ALBUM: Our Last Night – “Selective Hearing”

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Being the prime example of a contemporary post-hardcore group, Our Last Night have spent a copious amount of time honing their sound. Choosing to focus on releasing admittedly solid covers of anything from current pop hits to 60’s rock classics the last two years, these hard-working fellas took their time in pushing new original material out and the result is a definitive seven song canonical Our Last Night release.
 
Choosing to forego releasing an album and instead an EP is where ‘Selective Hearing’ especially excels. With this decision, the content we are provided never gets monotonous or stale, instead allowing for a focus on being killer, not sneaking in any filler. Picking up where 2015’s ‘Younger Dreams’ left off, this iteration of the band dabbles in pop flourishes and production styling but doesn’t leave out the aggression either. If anything, the band have never sounded this balanced. “Broken Lives” is proof positive as opener, its ambience giving way to hooky lead riffs, an inspired and upbeat rock chorus and even slipping in a few screamed lines. The charm of ‘Selective Hearing’ is that it’s lyrical content is based around well-known and recognized phrases (hence the song titles) primarily but what would be an annoying political overtone instead ends up feeling ambiguous enough to add an air of subtlety to the words being delivered. For that reason I can forgive the allusions to the “shitty economy”. What else is fueling good art right now anyway, right?
 
The following track practically gets its own paragraph for being both the technical title track of ‘Selective Hearing’ and also, one of the best damned pieces of music this band has ever let loose onto the Earth. ‘Tongue Tied’ is THE song radio deserves but isn’t cool enough to spin. The message of feeling so closely observed that you can’t speak your mind rings volumes in modern-day society. Again, this EP gets political and even social, which is where the next few tracks come in. However, none of them are this irresistible (nor get a drum solo).
 
While I can’t whatsoever consider “Free Radicals” and “Caught In The Storm” filler nor necessarily bad tracks, their concepts based around their titles fall rather flat. “Free Radicals” feels more like Fox News’ attempt to broaden what they suppose millennial vocabulary consists of, “dude” while “Caught In The Storm” is a clean attempt at divising a metaphor for “life happens” when old friends drift apart. The goals of these tracks are achieved and delivered just fine, they’re just a bit er, off, that’s all. I will say though, that Trevor’s and Woody’s vocals in these two are noticeably filled with more range. Covering JT and Ed Sheeran works alright I guess, huh?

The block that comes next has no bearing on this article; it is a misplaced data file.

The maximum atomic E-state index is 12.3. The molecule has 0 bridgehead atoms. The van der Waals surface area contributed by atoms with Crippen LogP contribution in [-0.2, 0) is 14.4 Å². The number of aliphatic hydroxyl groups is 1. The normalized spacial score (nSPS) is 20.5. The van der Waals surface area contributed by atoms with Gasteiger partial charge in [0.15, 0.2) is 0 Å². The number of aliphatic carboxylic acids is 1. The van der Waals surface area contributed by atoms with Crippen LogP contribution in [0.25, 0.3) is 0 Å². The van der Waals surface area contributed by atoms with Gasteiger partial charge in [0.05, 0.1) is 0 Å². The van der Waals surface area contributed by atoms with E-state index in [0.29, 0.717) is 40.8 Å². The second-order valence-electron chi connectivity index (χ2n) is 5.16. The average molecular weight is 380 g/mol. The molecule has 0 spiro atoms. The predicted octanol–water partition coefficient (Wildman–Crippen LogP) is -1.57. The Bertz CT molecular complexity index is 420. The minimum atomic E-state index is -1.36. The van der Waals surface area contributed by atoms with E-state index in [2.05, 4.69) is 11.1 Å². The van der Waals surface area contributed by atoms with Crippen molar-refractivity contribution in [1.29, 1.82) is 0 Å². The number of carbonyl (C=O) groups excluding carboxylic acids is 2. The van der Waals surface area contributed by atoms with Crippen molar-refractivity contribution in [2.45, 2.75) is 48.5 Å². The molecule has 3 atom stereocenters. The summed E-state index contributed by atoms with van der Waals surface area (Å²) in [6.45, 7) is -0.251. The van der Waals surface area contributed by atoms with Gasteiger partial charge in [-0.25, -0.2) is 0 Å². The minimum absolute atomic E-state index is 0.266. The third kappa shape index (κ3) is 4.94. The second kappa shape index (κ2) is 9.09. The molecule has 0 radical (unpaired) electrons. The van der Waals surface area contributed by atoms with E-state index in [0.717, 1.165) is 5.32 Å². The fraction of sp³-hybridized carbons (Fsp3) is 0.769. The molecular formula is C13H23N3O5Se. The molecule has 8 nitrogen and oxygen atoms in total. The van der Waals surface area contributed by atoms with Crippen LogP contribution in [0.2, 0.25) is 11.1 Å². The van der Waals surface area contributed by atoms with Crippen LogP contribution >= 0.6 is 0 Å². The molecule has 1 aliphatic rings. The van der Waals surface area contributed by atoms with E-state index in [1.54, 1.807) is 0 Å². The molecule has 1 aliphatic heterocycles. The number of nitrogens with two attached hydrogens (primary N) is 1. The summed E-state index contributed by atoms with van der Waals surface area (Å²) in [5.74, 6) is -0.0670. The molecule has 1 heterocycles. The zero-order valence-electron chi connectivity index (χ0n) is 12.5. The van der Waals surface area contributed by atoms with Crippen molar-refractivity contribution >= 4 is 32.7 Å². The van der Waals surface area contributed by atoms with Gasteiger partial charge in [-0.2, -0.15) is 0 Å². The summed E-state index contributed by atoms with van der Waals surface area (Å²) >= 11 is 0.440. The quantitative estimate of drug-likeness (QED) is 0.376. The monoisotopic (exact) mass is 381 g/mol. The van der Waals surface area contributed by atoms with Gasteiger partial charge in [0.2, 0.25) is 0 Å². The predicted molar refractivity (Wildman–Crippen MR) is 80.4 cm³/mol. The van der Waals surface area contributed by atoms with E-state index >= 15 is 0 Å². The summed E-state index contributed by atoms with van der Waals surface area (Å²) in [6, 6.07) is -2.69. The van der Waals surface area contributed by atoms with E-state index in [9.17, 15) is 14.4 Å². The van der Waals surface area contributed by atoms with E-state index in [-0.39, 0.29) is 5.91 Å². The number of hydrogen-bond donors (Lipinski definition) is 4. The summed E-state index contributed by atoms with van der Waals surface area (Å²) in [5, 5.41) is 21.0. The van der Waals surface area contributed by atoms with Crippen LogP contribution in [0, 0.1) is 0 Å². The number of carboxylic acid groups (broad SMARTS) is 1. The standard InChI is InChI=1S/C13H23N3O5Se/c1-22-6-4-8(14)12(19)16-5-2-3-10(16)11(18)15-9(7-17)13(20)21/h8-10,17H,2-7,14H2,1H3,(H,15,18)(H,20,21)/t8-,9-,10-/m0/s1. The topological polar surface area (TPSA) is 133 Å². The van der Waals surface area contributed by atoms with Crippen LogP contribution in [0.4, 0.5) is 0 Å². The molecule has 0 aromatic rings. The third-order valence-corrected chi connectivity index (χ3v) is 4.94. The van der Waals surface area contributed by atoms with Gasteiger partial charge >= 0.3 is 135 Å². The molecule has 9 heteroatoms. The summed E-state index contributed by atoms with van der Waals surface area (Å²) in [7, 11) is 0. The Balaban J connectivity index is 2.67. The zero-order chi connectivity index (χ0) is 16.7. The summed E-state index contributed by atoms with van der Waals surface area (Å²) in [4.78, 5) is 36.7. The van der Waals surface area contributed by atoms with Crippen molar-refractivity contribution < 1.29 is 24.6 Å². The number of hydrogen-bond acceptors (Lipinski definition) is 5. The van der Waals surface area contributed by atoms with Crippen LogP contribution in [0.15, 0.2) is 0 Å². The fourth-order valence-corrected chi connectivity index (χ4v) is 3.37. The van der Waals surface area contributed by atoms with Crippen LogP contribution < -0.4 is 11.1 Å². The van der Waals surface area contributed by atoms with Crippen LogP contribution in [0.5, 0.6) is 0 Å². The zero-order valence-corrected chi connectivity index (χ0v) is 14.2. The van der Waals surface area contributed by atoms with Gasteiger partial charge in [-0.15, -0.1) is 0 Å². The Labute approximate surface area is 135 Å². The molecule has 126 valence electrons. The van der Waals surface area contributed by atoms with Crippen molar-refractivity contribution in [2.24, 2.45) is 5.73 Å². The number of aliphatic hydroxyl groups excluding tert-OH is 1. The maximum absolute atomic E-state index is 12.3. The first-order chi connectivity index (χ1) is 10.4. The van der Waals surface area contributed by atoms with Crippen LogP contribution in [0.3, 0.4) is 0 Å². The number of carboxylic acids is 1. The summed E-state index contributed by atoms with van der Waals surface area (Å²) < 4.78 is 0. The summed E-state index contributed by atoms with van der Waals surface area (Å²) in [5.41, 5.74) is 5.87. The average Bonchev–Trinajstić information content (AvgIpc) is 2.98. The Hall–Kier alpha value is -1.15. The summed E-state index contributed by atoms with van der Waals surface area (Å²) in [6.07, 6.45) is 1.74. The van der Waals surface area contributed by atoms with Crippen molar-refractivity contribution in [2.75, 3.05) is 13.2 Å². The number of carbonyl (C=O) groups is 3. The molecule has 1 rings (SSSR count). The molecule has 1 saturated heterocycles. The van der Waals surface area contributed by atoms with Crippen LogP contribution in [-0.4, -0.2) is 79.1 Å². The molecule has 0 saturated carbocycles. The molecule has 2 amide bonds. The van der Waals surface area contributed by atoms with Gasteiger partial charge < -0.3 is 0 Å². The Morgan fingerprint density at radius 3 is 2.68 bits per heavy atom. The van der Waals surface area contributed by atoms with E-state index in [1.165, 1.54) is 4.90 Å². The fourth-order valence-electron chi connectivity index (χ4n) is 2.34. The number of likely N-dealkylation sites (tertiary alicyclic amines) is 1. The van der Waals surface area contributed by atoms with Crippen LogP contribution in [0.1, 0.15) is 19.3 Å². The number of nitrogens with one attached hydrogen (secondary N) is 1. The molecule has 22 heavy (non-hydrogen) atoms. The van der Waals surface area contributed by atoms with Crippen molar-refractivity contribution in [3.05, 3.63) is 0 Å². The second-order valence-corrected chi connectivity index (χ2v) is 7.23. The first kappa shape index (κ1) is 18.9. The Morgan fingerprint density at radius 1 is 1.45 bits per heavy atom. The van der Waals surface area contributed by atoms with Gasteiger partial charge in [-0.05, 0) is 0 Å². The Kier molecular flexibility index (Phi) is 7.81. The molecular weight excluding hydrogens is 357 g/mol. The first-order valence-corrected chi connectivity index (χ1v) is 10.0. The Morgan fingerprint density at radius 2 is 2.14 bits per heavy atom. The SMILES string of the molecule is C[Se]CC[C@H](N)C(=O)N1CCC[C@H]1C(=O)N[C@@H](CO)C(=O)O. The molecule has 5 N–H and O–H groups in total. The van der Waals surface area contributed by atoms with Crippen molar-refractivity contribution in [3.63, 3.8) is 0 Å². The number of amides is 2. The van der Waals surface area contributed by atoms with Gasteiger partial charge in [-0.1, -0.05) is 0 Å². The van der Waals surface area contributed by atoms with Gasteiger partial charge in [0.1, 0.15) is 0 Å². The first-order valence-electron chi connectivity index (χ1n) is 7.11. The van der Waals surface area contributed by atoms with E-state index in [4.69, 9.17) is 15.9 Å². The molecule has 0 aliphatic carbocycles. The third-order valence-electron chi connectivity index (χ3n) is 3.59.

Thankfully, “Ivory Tower” brings some welcome vitriol into the picture, potentially being the angriest I’ve heard Our Last Night ever be. True, the content itself in this track could be a little deeper but who hasn’t ever felt some contempt toward an individual they believe to be arrogant? The subject is relatable and because of that, I truly felt the cruel hand that beats in this one. I have no doubts when played live, this might bring some pits into the fray. “Common Ground”, on the other hand, is a song of unity and inspiration. Thankfully, it actually sounds that way too.
 
As odd a title as it is, “Ghost In The Machine” lands right behind “Tongue Tied” for me and it closes the record on a great note. ‘Selective Hearing’ wasn’t so much an experimental record as it was inclusive of the pop-oriented Our Last Night that listeners have gotten used to over the last 3 years. In this track however, we get a simple yet effective chorus and an R&B section that is both a first and totally welcome in the band’s formula. I haven’t a clue what the song itself really means, but as any good closer should do, it made me desire more material from the artists at hand. Excellent, boys.
 
Our Last Night releasing an EP of new material more often than not is something I could get used to and honestly, am hoping for. Proving with this release that their sound is still plenty fresh (Was that actual METALcore I heard in “Ivory Tower”?) and catchy tunes are their way, I think fans will agree that these boys are good at what they do and need to keep it up. Speaking of, any islands other than Oak you want to sing about soon? Please?


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Matthew Powers

I write reviews for CaliberTV and enjoy the existence of music.

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